The Voyager 1 flyby of Titan in 1980 gave a first glimpse of the chemical complexity of Titan's atmosphere, detecting many new molecules with the infrared spectrometer (IRIS). These included propane (C3H8) and propyne (CH3C2H), while the intermediate-sized C3Hx hydrocarbon (C3H6) was curiously absent. Using spectra from the Composite Infrared Spectrometer (CIRS) on Cassini, we show the first positive detection of propene (C3H6) in Titan's stratosphere (5-sigma significance), finally filling the three-decade gap in the chemical sequence.
We retrieve a vertical abundance profile from 100-250 km, that varies slowly with altitude from ~2 ppbv at 100 km, to ~5 ppbv at 200 km. The abundance of C3H6 is less than both C3H8 and CH3C2H, and we remark on an emerging paradigm in Titan's hydrocarbon abundances whereby: alkanes > alkynes > alkenes within the C2Hx and C3Hx chemical families in the lower stratosphere. More generally, there appears to be much greater ubiquity and relative abundance of triple-bonded species than double-bonded, likely due to the greater resistance of triple bonds to photolysis and chemical attack.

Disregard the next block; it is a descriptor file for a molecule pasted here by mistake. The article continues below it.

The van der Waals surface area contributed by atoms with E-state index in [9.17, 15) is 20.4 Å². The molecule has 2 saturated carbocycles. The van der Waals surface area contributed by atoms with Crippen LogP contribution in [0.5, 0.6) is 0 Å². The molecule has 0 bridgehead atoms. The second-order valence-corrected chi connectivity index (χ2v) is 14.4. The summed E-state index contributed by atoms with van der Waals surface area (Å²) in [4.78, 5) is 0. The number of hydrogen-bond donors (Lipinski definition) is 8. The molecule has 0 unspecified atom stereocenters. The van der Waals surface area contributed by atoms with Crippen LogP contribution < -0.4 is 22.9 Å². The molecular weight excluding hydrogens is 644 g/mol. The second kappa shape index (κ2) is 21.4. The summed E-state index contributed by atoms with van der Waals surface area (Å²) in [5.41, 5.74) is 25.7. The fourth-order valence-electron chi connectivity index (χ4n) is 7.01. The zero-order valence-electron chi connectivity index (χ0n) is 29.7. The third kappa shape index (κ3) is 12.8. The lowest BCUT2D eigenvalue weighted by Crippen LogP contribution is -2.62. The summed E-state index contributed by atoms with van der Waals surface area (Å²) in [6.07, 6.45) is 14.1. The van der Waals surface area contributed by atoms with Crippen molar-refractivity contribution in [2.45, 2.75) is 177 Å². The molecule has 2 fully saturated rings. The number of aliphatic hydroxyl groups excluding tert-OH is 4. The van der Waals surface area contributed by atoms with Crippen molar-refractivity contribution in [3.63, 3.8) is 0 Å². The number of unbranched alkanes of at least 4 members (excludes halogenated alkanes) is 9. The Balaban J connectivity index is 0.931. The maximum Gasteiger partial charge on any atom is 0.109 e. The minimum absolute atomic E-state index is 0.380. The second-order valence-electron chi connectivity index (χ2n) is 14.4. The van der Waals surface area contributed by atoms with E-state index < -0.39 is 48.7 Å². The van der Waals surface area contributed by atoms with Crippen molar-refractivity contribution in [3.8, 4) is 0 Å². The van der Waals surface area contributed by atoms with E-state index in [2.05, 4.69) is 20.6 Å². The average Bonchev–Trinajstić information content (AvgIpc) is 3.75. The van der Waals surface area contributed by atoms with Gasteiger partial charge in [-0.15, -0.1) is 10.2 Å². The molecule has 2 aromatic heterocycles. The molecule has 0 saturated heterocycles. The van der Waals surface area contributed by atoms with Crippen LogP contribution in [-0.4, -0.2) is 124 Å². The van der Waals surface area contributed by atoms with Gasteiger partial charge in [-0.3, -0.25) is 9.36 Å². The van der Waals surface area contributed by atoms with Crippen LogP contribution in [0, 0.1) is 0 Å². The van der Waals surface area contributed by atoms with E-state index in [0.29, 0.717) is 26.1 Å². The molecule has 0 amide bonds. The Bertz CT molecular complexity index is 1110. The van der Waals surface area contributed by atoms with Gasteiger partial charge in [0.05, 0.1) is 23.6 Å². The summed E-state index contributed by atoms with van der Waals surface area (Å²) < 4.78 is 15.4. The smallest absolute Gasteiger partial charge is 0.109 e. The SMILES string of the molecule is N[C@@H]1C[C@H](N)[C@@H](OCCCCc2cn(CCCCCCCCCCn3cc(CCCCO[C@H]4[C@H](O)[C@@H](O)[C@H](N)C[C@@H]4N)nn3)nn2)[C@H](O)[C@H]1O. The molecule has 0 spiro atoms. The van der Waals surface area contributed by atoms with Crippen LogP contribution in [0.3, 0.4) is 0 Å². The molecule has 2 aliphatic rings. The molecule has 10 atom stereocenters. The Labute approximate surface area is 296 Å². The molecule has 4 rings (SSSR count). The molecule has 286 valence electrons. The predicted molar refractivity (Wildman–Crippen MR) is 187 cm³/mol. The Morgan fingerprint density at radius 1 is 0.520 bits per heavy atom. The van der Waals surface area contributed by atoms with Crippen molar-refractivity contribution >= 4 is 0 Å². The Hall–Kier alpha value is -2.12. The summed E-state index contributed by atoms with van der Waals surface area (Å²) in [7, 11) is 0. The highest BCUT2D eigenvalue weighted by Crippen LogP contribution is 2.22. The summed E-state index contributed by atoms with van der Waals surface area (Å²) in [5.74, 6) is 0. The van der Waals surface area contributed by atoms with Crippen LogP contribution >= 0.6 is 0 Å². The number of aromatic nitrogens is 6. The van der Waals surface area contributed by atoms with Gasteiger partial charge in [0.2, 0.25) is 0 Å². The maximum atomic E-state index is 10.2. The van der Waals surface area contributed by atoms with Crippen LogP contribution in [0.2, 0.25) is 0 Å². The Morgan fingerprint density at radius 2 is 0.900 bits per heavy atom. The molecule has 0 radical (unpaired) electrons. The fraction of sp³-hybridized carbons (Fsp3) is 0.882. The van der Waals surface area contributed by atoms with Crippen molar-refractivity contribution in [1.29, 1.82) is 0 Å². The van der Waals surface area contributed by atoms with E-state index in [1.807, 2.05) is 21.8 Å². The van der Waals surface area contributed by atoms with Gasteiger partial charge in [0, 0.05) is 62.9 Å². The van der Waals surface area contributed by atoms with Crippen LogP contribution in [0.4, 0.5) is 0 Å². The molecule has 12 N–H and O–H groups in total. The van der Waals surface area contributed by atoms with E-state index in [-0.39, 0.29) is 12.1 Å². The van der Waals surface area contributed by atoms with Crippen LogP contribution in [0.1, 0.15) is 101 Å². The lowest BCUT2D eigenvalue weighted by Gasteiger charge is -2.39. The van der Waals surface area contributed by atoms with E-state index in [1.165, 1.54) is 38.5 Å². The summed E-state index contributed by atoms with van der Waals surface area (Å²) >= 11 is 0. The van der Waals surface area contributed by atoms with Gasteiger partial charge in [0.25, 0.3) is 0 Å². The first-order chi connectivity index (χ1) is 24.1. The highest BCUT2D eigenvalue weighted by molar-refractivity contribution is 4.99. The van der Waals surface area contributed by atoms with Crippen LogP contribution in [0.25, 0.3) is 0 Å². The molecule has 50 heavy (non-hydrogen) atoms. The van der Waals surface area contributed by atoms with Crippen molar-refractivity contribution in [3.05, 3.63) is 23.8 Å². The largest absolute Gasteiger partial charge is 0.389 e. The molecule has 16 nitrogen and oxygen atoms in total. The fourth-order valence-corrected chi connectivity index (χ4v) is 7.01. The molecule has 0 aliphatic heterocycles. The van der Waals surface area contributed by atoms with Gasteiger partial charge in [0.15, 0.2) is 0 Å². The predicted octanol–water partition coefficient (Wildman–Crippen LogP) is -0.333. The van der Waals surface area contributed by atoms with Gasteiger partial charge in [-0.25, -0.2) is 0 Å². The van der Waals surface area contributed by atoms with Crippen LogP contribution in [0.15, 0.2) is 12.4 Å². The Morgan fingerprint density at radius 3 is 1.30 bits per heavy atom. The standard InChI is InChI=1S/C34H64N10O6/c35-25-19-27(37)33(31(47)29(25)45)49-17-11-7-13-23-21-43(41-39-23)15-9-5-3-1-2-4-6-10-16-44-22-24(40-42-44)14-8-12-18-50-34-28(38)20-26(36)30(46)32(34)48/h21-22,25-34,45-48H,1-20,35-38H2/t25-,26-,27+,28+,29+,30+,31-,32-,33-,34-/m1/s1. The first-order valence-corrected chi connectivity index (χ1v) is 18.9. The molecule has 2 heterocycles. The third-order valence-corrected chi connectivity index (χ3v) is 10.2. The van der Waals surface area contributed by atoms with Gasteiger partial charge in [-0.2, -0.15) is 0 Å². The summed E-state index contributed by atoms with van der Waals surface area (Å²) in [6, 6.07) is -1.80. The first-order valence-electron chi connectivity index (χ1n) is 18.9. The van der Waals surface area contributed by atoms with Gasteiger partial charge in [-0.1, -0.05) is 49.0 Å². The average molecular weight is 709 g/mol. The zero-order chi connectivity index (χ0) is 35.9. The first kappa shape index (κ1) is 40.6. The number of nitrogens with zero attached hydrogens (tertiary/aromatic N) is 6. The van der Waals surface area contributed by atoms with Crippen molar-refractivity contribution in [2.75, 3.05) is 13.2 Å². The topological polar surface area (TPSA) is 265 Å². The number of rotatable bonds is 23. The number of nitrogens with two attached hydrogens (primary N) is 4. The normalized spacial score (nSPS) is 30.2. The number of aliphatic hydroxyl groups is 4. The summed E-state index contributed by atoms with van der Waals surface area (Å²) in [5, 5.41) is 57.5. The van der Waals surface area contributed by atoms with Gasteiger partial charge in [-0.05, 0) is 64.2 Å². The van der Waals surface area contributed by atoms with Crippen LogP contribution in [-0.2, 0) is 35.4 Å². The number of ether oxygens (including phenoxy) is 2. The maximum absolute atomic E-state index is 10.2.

Conor A. Nixon, Donald E. Jennings, Bruno Bezard, Sandrine Vinatier, Nicholas A. Teanby, Keeyoon Sung, Todd M. Ansty, Patrick G. J. Irwin, Nicolas Gorius, Valeria Cottini, Athena Coustenis, F. Michael Flasar (Submitted on 17 Sep 2013)
Comments: 16 pages; 4 figures; 1 table
Subjects: Earth and Planetary Astrophysics (astro-ph.EP)
Cite as: arXiv:1309.4489 [astro-ph.EP]
(or arXiv:1309.4489v1 [astro-ph.EP] for this version) Submission history From: Conor Nixon [v1] Tue, 17 Sep 2013 21:59:55 GMT (306kb)
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